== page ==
For me, Romsey will always mean one thing – Romsey Rapids. I remember the excitement of being taken there by my big sister soon after it had opened with its state of the art wave machine and flume – very different to the standard , dull, rectangular municipal pool I had been used to.
The Romsey Rapids were formally opened in the summer of 1990 by none other than Sarah Ferguson, Duchess of York, and the big day itself was such a scorcher that Fergie quipped that she wished she’d brought along her swimwear.
Next door to the gleaming new centre the sun was also shining on Romsey Town Football Club who had that summer been crowned Wessex league champions, finishing ahead of Newport IOW by two points.
This would though be a high water mark for the club and by the time the Rapids were temporarily closed due to the discovery of Legionella in 2001 Romsey Town were scraping along the bottom of the Hampshire League. Both the Rapids and the Football club had, it seems, seen better days.
Both however, managed to make a come back.. The Rapids continues to draw visitors and the Football Club – who currently play is a shirt specially designed to celebrate their 130th anniversary in 2016 – regained their Wessex League status, although a more recent relegation from the Wessex Premier Division sees them now in the first division.
I’m actually quite a big advocate of the Wessex League which I think offers a good standard of football at a good price with the minimum of faff. It’s usually a fiver to get in, a cup of tea will set you back no more than a quid and you can be assured of parking right outside the door and you can take your pick of where to view the game (I’m always a halfway-line kind of guy).
It was this logic which led me to follow in Fergie’s footsteps to Romsey and whilst it might not have been a scorcher of a summer’s day (more a slightly chilly and slightly wet night) it was nonetheless a bloody entertaining game of football.
Blow-by-blow match reports can be a dull business so I’ll cut to the chase. In the first half Romsey took the lead 1-0 thanks to a near-post header. New Milton Town however, secured an equalizer when the ball fell to their striker just outside the six yard box, ensuring that the sides retired to their dressing rooms on level terms.
One of the endearing features of Wessex League football is that at every ground there will be one very vocal fan who continues to shout words of encouragement and advice to the players for the full 90 minutes. That such exhortations are largely futile was in evidence at Romsey. “C’mon Romsey, let’s play some football” shouted the fan as the teams kicked off the second half, but a mere few seconds later the Romsey ‘keeper was picking the ball out of the back of his net after a New Milton striker latching on to a through ball slid it under his body.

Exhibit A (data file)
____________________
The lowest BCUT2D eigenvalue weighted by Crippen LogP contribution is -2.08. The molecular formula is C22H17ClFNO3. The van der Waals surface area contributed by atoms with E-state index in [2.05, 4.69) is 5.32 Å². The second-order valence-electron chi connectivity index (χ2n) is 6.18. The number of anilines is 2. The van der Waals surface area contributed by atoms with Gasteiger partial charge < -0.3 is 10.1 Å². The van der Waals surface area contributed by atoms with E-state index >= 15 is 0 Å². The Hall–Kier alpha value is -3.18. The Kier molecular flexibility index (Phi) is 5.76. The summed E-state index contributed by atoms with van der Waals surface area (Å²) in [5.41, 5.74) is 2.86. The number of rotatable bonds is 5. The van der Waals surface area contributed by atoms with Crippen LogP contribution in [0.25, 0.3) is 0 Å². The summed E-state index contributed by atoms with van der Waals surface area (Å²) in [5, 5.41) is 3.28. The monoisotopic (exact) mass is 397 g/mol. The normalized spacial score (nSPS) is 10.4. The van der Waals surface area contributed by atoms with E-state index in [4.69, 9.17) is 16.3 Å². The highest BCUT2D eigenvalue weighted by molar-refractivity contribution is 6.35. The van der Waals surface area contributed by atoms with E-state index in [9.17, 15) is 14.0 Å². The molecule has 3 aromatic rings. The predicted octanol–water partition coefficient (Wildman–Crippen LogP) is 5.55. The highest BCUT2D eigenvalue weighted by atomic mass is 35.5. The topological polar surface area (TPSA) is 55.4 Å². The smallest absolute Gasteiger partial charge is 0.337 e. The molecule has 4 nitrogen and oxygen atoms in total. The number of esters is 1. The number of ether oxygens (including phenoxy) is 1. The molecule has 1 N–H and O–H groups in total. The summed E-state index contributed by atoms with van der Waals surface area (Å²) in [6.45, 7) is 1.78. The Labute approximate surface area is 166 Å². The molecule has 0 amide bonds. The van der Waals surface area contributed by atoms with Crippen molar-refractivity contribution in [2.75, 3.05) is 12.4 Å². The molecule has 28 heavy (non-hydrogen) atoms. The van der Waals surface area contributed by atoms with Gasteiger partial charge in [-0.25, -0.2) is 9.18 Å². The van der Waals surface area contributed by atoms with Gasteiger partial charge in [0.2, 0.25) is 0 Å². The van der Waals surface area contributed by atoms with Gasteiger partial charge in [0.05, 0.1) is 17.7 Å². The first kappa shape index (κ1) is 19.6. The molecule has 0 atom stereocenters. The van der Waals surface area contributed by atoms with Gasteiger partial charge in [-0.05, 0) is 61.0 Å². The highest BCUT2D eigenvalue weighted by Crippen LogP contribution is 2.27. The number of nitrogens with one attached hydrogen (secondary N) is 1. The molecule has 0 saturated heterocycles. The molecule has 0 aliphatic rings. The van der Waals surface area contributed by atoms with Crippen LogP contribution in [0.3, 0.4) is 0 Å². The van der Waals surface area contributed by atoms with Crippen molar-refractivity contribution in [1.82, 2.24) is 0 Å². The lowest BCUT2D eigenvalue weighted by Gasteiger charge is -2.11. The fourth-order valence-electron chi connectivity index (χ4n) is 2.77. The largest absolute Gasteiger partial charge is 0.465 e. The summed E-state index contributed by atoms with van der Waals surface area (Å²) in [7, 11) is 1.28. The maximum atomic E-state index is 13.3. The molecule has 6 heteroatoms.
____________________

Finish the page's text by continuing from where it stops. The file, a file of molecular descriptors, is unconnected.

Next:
Romsey had paid a high price for switching-off, but they were offered a glimmer of hope when a new Milton player was sent off for a second yellow card. With the extra player the game began to turn Romsey’s way, but New Milton, clearly a physical side (I did try to count the number of yellow cards issued, only to lose count), were managing to hold on through some tough defending and through lofting long balls forward to their number 9 were even managing to pose a threat. As a boy racer gunned his motorbike around the Rapids car park a New Milton striker spurned a golden opportunity to put the game almost beyond reach as Romsey argued amongst themselves for failing to deal with the threat.
The game was finely balanced as both sides missed opportunities, but Romsey eventually forced an equaliser, setting up a thrilling finale: As an energised Romsey surged forward in search of the winner New Milton looked to apply the sucker-punch. Bodies flew around, desperate lunges were made and the temperature raised. At one end Romsey had a penalty appeal turned down as a New Milton player appeared to block a goal-bound shot with his hands before a breakaway almost resulted in a goal at the other. Amidst all the tension the Romsey keeper – who had impressed all game with his competence and level-headed communication – found himself with the ball near the half way line. As any ‘keeper – or indeed spectator – knows this is rarely a scenario which ends well and sure enough he was dispossessed, but fortunately for him New Milton failed to apply the punishment.
Not long after the fifth goal of the game arrived. A throw in on the right, a ball played over to the left to a striker who then fired past the ‘keeper into the corner.
It was a sucker punch. New Milton’s ten men celebrated what is surely the winner and a few minutes more desperate defending saw them take the three points.
On the way out of the ground I heard another spectator comment “I admire their spirit, but it wasn’t football” whilst another summed up by saying “It made me wince and I wasn’t even playing.” From my view though it was a game which just showed why the Wessex League is so great. Earlier this season I saw Southampton defeat Sunderland 1-0 in what was one of the worst games of football I’ve ever sat through, whilst a few weeks ago I saw Eastleigh lose 1-0 to Macclesfield in a game as insipid as the cup of tea I’d paid two quid for, but today at Romsey I’d seen a game which was full of drama and passion – In fact I wish I’d brought my boots along and taken part in it. (Please be assured I’m under no illusions about my ability. I occasionally play 5-a-side with a Follands player and cannot even get close to him!)
As a bit of a plug – I’ve recently written a book about cup football which was recently reviewed by The Football Pink. this is available on both Kindle and Paperback.